Yet almost half of respondents, or 46 percent -- and highest percentage -- said they oppose Clinton's proposal to create a no-fly zone and safe zone in Syria.

An Air Force pilot who recently returned from a combat zone said he's against the idea because the strategic goal of such an undertaking remains unclear. He also noted that even though Russia supports forces loyal to the regime of Bashar al-Assad -- the U.S. has said the civil war won't end if Assad remains in power -- Russian airstrikes also target ISIS militants.

"The bad guys don't have aircraft -- ISIS doesn't have aircraft," he said. "So what purpose does a no-fly zone serve? To what end? What's the point? Even if we took out Assad, who would fill that vacuum?"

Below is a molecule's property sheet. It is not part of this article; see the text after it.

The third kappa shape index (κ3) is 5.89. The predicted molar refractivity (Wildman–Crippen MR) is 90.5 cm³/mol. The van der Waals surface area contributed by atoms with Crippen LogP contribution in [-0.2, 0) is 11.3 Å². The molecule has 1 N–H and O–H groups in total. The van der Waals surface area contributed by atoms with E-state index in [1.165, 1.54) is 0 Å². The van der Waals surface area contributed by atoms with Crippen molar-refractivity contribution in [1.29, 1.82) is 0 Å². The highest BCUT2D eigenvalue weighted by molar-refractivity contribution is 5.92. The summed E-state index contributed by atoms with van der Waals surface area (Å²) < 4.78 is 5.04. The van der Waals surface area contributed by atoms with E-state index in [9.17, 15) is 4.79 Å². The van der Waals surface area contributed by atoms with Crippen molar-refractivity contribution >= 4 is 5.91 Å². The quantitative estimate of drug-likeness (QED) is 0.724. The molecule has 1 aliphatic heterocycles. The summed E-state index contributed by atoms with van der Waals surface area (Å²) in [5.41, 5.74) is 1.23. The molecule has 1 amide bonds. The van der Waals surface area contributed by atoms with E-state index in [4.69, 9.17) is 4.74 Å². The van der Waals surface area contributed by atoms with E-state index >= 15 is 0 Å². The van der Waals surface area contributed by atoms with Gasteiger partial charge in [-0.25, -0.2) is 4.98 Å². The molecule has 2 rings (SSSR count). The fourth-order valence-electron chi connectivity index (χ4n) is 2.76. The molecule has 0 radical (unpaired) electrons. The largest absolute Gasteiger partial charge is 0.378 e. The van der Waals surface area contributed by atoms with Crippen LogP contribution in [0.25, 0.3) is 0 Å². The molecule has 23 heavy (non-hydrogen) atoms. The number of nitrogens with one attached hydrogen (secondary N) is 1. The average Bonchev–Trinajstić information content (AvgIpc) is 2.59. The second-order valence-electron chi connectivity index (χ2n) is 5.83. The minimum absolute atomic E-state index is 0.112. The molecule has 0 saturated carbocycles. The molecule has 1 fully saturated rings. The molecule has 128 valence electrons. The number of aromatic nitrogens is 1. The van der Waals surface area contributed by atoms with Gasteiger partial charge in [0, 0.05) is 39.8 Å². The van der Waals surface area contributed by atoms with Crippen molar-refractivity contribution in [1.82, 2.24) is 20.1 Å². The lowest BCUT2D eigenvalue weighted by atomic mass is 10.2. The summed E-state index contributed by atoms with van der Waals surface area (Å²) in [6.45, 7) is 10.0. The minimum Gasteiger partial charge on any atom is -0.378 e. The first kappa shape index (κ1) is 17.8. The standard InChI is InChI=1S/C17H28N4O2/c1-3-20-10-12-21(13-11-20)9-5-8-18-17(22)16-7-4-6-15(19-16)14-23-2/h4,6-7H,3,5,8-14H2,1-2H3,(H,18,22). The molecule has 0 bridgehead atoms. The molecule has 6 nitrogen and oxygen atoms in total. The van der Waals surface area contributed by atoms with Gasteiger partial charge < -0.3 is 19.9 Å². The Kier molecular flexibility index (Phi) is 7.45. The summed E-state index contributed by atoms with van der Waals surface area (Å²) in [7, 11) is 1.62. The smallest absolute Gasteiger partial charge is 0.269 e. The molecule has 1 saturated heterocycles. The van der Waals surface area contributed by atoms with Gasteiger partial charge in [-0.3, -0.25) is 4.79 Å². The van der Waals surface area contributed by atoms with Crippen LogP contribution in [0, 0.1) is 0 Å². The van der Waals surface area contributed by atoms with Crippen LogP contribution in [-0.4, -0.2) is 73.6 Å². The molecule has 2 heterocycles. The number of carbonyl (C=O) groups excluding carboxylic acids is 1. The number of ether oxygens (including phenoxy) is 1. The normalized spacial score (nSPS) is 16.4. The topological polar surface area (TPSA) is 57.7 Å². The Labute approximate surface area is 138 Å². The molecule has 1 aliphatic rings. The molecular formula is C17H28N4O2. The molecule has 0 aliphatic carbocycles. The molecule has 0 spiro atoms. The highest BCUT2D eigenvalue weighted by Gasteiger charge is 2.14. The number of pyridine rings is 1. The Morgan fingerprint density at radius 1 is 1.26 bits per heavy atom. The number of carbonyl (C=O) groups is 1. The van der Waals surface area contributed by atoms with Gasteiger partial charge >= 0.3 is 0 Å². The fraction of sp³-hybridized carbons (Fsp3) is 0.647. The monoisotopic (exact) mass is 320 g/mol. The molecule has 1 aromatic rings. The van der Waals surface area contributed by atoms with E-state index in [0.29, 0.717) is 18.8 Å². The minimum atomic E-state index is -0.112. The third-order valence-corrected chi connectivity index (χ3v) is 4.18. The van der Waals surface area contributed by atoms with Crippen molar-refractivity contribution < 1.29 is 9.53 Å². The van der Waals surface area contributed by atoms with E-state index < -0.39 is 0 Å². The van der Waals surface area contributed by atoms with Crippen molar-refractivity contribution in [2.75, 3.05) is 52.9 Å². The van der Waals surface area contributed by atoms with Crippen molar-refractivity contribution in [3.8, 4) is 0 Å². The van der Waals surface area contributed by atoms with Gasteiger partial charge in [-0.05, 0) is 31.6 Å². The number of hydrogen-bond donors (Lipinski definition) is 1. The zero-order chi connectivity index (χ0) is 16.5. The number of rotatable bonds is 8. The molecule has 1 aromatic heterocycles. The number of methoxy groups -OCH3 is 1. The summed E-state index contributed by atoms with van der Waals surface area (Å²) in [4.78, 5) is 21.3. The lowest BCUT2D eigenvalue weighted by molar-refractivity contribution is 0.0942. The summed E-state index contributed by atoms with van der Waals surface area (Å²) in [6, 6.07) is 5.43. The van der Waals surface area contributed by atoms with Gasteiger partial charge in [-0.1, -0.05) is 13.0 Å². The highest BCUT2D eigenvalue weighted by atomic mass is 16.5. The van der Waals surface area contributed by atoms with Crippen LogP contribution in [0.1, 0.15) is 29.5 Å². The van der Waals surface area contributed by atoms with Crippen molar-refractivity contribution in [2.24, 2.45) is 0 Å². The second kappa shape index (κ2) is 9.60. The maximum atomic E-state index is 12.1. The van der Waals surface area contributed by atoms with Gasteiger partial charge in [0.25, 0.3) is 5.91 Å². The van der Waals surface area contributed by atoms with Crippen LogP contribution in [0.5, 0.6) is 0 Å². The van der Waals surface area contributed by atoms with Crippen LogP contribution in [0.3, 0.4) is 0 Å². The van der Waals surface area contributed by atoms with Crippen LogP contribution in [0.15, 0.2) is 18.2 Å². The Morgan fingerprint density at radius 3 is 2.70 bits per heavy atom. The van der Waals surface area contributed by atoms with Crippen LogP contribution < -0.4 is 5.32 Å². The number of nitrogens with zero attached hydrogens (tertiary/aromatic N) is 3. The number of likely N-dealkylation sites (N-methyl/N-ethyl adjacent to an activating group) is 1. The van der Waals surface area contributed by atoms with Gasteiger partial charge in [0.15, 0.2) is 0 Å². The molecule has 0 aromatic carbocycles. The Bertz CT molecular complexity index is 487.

Clinton Email Controversy

The Army major also said he and many of his colleagues are dismayed by the controversy surrounding Clinton's use of a private server to send emails containing classified information. The candidate this week criticized the FBI for launching a new probe into a potentially related matter, saying "there's no case here."

But the officer said the issue goes to her trustworthiness. "If you do something like that recklessly, you get demoted, you get your pay taken," he said, referring to troops who make a similar mistake. "If you do that on purpose, you go to jail for like 15 years."

The controversy has simmered on the campaign trail. Trump has repeatedly raised the issue during both the debates and stump speeches. During the Republican National Convention, Al Baldasaro, a state representative in New Hampshire, delegate for Trump and a Marine Corps veteran, gave a radio interview in which he said Clinton should be "shot for treason" and referenced the case of Marine Maj. Jason Brezler.